Wednesday, February 09, 2005

Feingold Reelection Ad Wins Award

No big news, but this was just an interesting tidbit I found on the Milwaukee Journal Sentinel's website under the heading "Awards in Business:

Communication
Eichenbaum/Associates' commercial "Morph" for U.S. Sen. Russ Feingold (D-Wis.) won top honors in the television category at the 2005 Pollie Awards.

I just think that's good news because, as much as we may wish it didn't, advertising plays a major role in politics, and clever ads have been important to progressive triumphs like the election and reelection of Senator Feingold and the late Paul Wellstone.

You can watch-or if your computer is horribly old and slow like mine, read transcripts of-the "Morph" ad, as well as all the rest of Senator Feingold's 2004 ads, and a few older ones, here at his reelection website.

I'm sure that'll be entertaining and educational for those of you with good computers!

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9 Comments:

At 7:45 AM, Blogger Jerry Troiano said...

I always liked the "tough questions" ad. One of the first things i would tell people when talking about the Senator was how good his campaign commercials were.

 
At 2:29 PM, Blogger whodat527 said...

I completely agree. I thought the "Tough Questions" ad was fantastic and the best of the bunch. I also really liked "Rubber Stamp," "Focus," and "Made in the USA." Russ definitely needs took to keep that adverstising agency when he runs for president. The ads were not your typical cookie cutter politcal commercials.

 
At 8:45 PM, Blogger Dan K. said...

I read through a couple of the transcripts, and I agree: "Tough Questions" was really funny. I also really enjoyed the "Honor Roll" one with his daughter, Ellen; most ads featuring a politican's family are corny, but that one made me laugh.

 
At 9:37 PM, Blogger whodat527 said...

I found this article about the Senator Feingold's appearance on Q&A. According to the article, Russ has already filed a document with the FEC to start the PAC he was discussing on the progam. It looks like he is pretty serious about running.


Feingold talks about bid for White House


By Brian Tumulty
Post-Crescent Washington bureau

WASHINGTON — You might have missed it.

In fact, an estimated 86 million Americans were watching the Super Bowl on Sunday night when Sen. Russ Feingold appeared on a little-watched cable network talking about the possibility of running for president in 2008.

“I didn’t decide to do it at that time,” Wisconsin’s junior Democratic senator explained Wednesday. “I just agreed to be on the program.”

Most of Feingold’s hour-long talk with host Brian Lamb on the C-Span show “Q and A” focused on his Senate career. But the taped program also marked his first in-depth exposure on national television as a Democrat considering a run for the White House.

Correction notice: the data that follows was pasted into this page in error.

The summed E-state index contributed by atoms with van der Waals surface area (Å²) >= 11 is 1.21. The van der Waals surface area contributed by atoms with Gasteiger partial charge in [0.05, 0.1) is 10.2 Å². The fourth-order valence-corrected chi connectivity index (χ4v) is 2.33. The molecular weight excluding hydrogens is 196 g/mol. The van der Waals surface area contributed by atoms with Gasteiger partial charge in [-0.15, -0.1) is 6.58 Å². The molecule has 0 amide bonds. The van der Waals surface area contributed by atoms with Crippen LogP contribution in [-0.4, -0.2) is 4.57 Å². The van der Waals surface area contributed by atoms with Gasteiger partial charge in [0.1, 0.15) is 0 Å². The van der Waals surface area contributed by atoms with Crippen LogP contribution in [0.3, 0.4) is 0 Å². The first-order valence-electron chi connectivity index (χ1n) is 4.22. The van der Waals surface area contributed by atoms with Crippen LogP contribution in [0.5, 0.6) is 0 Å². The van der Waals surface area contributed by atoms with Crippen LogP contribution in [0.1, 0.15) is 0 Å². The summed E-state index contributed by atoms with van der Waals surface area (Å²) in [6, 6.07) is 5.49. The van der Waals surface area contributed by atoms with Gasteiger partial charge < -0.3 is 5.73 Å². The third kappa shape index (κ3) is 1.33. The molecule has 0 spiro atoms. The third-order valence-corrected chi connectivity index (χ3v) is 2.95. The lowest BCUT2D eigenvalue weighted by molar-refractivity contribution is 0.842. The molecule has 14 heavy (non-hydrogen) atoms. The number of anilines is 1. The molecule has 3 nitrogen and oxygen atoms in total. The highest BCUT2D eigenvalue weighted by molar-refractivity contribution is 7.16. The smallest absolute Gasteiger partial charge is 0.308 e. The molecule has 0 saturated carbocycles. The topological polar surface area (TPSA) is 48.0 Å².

How serious is he?

Feingold filed a document with the Federal Election Commission on Jan. 21 establishing the Progressive Patriots PAC. This leadership committee, soon to be renamed the Progressive Patriot Fund, will finance his travel around the country as he gauges public interest in his possible candidacy. The committee already has received between $2,000 and $5,000 in contributions, according to George Aldrich, who managed Feingold’s Senate campaign last year.

Feingold’s Senate campaign committee, which has several hundred thousand dollars left over from 2004, and the new leadership fund paid for his recent visit to Florida.

There he spoke to more than a half-dozen groups, including Democratic partisans at Stetson University in DeLand, a bipartisan audience at the Tiger Bay Club in Daytona Beach and law students at the University of Miami.

“It was a very good experience,” he said. “Even though there were a lot of Democrats very disappointed by the election, they were ready to go. They are really hungry for us to try and turn this around.”

On Sunday’s program and during an interview Wednesday with Gannett News Service, Feingold stressed that it’s too soon for Democrats to begin selecting a candidate for 2008.

Instead, party officials and lawmakers need to travel the country and listen to the concerns of average citizens.

“I want to have people talk to me and show that Democrats are willing to listen first,” said Feingold.

He rebuffed as premature a suggestion that he might try to visit every state and mimic his annual practice of holding listening sessions in all 72 counties of Wisconsin.

For now, Feingold said his travel would depend on the invitations he receives.

Next month he will be in Alabama to honor an invitation from Greenville Mayor Dexter McLendon, who wants the senator from Wisconsin to see more of the city than the rundown sections he mentioned in an opinion piece in December.

A Harvard-educated lawyer, Feingold successfully ran for re-election last year on a platform of voting against the Iraq war authorization that Democratic presidential candidate John Kerry supported and for the $87 billion supplemental funding that Kerry opposed.

Feingold was the only senator to vote against the law that gave law enforcement officials new authority to gather private information to combat terrorism.

As the lesser-known partner of the Senate duo that spearheaded the bipartisan campaign finance reform law known as McCain-Feingold, he joked on the show that Sen. John McCain, R-Ariz., “likes to say that back in Wisconsin, people say my first name is McCain.”

 
At 9:45 PM, Blogger whodat527 said...

There's also a transcript of a recent interview with Russ at wispolitics.com.

 
At 5:38 PM, Blogger Direwolf said...

Good ads. Thanks for the link. We have been on the short end of the stick on advertising for too long. Sad to say but a history of good ads is actually a requirement to get my vote.

 
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